People may know that I spent time promoting comedy at The Spreadeagle when there was a theatre upstairs in the function room and I’ve enjoyed going to The Front Room to see various events including shows by Jenny Lockyer and comedy organised by Matthew Crosby of Pappy’s.

Also: Croydon Comedy Festival jointly promoted some events with (and at) the fantastic David Lean Cinema last year.

Get Out More promotions latest event listings services: ‘Publicity Machine‘ has been helping to raise awareness of these and similar events. You can see one of the ways I was trying to achieve that in the twitter feed on the website.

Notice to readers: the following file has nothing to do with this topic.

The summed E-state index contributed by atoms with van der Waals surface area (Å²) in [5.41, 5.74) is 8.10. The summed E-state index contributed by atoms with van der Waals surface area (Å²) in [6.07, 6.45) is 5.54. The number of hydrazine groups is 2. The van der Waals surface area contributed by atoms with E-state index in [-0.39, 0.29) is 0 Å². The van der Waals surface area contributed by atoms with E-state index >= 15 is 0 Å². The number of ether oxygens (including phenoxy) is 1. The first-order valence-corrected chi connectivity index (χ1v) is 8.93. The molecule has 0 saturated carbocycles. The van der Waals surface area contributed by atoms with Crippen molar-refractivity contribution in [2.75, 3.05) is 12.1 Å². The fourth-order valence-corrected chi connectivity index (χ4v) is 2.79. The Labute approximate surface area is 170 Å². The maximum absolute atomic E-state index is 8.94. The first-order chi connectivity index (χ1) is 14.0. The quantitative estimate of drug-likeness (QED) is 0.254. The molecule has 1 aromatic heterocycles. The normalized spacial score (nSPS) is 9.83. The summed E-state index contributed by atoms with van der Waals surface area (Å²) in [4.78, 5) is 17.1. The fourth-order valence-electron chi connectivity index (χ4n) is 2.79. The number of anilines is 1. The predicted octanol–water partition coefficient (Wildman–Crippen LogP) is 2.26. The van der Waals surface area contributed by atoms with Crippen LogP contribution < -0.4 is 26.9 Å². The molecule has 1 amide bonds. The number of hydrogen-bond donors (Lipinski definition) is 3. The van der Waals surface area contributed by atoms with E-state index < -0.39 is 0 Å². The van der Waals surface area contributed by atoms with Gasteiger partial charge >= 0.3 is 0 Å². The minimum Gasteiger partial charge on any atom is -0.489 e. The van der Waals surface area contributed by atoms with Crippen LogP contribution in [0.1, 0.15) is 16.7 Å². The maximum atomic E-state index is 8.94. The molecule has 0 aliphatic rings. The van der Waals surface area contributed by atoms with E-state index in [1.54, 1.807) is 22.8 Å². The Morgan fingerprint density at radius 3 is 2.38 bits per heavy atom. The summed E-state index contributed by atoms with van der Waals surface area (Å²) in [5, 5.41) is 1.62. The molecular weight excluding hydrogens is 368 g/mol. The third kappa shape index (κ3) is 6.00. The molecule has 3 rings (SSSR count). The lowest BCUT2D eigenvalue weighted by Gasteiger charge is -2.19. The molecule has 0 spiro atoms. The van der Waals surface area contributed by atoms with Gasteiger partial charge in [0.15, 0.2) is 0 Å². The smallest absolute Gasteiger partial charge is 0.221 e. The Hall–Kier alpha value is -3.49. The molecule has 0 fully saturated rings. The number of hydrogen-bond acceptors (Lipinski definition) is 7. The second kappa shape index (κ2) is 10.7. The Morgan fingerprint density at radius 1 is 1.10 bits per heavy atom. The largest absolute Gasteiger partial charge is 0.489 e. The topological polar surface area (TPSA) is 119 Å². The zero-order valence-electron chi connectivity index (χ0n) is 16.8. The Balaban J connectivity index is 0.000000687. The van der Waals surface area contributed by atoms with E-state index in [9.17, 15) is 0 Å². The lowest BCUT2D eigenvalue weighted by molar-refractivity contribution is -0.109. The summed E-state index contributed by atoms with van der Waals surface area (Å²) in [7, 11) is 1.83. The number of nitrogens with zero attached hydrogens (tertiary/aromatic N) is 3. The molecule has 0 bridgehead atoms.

I realise it isn’t ideal but in general I go to London to watch music and comedy.

Croydonist: Have you ever or would you consider writing music inspired by our borough?

Tim: Yes, I absolutely would, but due to the nature of how I write it hasn’t happened yet. Having said that – from my perspective – my whole life is included in every song that I write so I can see Croydon (and / or things related to it) in every song I’ve written.

Croydonist: Do you think lockdown has affected how you make music?

Tim: In terms of writing songs: I’m writing them at home instead of jamming with myself after playgroup. For recording: I’m not able to travel to the studio as I was doing for a couple of days a month to record with producer and performer Andy Thornton so we are looking at ways to do this remotely.

From a performance point of view – I’ve been playing at online open mics using Facebook Live in various groups. I’ve done 13 so far.

Tim Eveleigh

Croydonist: After the EP release, what’s next for you this year?